Is Social Media Creating a Generational Language Gap?
June 25, 2019
There's little doubt in thinking the language used for social media websites isn't having a major impact on how the world communicates and how we modify languages for our day-to-day life. After all, the emergence of the internet exponentially increased the volume of new types of written messages like blogs, tweets, and posts. Not only has social media rhetoric had a drastic impact on what we say, it is rapidly changing how we say it. What makes this evolution even more interesting is the fact that social media is not edited, supervised or checked to ensure the proper use of any or even a single language.
Older adults (and especially parents) often feel that younger people are speaking an entirely different language online. Although there was no release of information about changes to any nation's formal language, informal language usage throughout social communities are creating a generational language gap. Moreover, it is no longer just letters and words that being used to communicate one's feelings, thoughts or emotions. Symbolic characters like emoji's are now being combined with words to relay more enhanced and personalized meanings. Nowadays, interacting with others is as fast as installing the most appropriate messaging apps to gain access to specific forums and platforms.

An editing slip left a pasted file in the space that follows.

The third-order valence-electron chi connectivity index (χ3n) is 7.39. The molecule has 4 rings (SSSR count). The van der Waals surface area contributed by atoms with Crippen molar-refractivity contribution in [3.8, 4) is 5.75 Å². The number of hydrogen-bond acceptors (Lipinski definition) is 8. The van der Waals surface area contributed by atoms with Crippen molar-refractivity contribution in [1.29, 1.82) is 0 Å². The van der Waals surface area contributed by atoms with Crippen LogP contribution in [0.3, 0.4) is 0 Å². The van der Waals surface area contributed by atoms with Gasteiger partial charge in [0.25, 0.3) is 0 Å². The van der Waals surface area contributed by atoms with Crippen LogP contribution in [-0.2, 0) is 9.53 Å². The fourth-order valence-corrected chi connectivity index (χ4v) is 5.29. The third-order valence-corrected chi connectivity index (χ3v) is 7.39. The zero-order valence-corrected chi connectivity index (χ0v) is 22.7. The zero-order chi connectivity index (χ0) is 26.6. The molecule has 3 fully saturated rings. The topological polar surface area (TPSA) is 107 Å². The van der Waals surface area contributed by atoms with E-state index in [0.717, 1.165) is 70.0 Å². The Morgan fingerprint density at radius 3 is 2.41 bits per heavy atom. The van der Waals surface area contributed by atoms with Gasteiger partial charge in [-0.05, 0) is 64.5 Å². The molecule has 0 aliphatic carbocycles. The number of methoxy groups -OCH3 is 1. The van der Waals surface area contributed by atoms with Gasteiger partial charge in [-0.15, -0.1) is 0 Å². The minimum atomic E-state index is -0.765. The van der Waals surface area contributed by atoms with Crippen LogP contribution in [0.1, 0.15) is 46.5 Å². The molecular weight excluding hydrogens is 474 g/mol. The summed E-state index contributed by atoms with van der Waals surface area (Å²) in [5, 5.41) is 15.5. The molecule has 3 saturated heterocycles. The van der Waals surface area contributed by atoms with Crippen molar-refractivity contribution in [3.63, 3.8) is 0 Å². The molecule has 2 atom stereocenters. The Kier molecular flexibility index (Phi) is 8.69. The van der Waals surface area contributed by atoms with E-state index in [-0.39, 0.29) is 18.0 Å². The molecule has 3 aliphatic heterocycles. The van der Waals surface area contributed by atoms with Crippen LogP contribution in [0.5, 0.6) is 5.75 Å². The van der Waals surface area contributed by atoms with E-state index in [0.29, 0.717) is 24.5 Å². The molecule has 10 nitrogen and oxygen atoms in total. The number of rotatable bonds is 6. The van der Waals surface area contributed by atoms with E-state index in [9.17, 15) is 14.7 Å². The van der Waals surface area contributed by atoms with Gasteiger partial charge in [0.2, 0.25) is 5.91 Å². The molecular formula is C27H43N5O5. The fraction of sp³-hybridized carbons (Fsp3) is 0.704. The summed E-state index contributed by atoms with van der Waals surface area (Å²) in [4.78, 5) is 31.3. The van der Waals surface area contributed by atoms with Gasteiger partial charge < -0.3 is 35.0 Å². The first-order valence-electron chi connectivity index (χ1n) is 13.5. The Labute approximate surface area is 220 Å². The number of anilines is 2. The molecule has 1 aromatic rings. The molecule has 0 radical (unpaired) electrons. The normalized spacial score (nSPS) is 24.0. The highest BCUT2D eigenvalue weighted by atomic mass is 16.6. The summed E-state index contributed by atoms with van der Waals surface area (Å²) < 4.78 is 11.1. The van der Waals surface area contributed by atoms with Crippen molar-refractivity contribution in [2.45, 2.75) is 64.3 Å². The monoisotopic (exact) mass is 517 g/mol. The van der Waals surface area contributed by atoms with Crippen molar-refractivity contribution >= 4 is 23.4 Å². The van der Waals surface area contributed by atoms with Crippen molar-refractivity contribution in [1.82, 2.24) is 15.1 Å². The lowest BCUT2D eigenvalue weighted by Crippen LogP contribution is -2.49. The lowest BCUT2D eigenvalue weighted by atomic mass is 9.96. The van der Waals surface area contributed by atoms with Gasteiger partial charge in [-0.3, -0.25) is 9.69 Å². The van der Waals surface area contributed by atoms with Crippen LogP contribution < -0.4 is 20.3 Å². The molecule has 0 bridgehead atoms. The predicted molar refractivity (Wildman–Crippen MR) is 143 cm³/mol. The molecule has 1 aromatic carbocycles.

The online generational language gap may be causing the most rapid expansion of new words and new acronyms ever experienced, especially on a global level of usage. But, that's not to say that new terminology will survive as it is introduced. Once it is abused and overused, it can just as quickly disappear. For example, using the phrase OMG for "Oh My God" would certainly date you as that is no longer in vogue, but LOL for "Laughing Out Loud" has remained popular for decades. Nonetheless, it can be argued that all modern languages will be accelerated online, which will lead to a less formal version of the language that may be more expressive than the one we knew.